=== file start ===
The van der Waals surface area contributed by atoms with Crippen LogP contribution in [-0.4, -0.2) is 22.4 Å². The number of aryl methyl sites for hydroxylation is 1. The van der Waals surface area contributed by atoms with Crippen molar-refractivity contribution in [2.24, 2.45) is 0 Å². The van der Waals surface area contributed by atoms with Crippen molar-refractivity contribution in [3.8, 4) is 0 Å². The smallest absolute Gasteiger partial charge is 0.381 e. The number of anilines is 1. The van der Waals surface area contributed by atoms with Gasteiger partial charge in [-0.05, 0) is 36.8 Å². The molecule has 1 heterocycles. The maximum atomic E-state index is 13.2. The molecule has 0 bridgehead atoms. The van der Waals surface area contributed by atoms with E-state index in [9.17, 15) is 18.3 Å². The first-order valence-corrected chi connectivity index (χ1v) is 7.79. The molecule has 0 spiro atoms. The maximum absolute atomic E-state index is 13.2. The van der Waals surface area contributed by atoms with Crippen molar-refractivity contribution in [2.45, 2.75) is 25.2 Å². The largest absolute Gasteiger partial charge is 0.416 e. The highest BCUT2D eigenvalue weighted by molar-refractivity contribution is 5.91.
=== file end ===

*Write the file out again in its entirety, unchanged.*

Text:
The van der Waals surface area contributed by atoms with Crippen LogP contribution in [-0.4, -0.2) is 22.4 Å². The number of aryl methyl sites for hydroxylation is 1. The van der Waals surface area contributed by atoms with Crippen molar-refractivity contribution in [2.24, 2.45) is 0 Å². The van der Waals surface area contributed by atoms with Crippen molar-refractivity contribution in [3.8, 4) is 0 Å². The smallest absolute Gasteiger partial charge is 0.381 e. The number of anilines is 1. The van der Waals surface area contributed by atoms with Gasteiger partial charge in [-0.05, 0) is 36.8 Å². The molecule has 1 heterocycles. The maximum atomic E-state index is 13.2. The molecule has 0 bridgehead atoms. The van der Waals surface area contributed by atoms with E-state index in [9.17, 15) is 18.3 Å². The first-order valence-corrected chi connectivity index (χ1v) is 7.79. The molecule has 0 spiro atoms. The maximum absolute atomic E-state index is 13.2. The van der Waals surface area contributed by atoms with Crippen molar-refractivity contribution in [2.45, 2.75) is 25.2 Å². The largest absolute Gasteiger partial charge is 0.416 e. The highest BCUT2D eigenvalue weighted by molar-refractivity contribution is 5.91.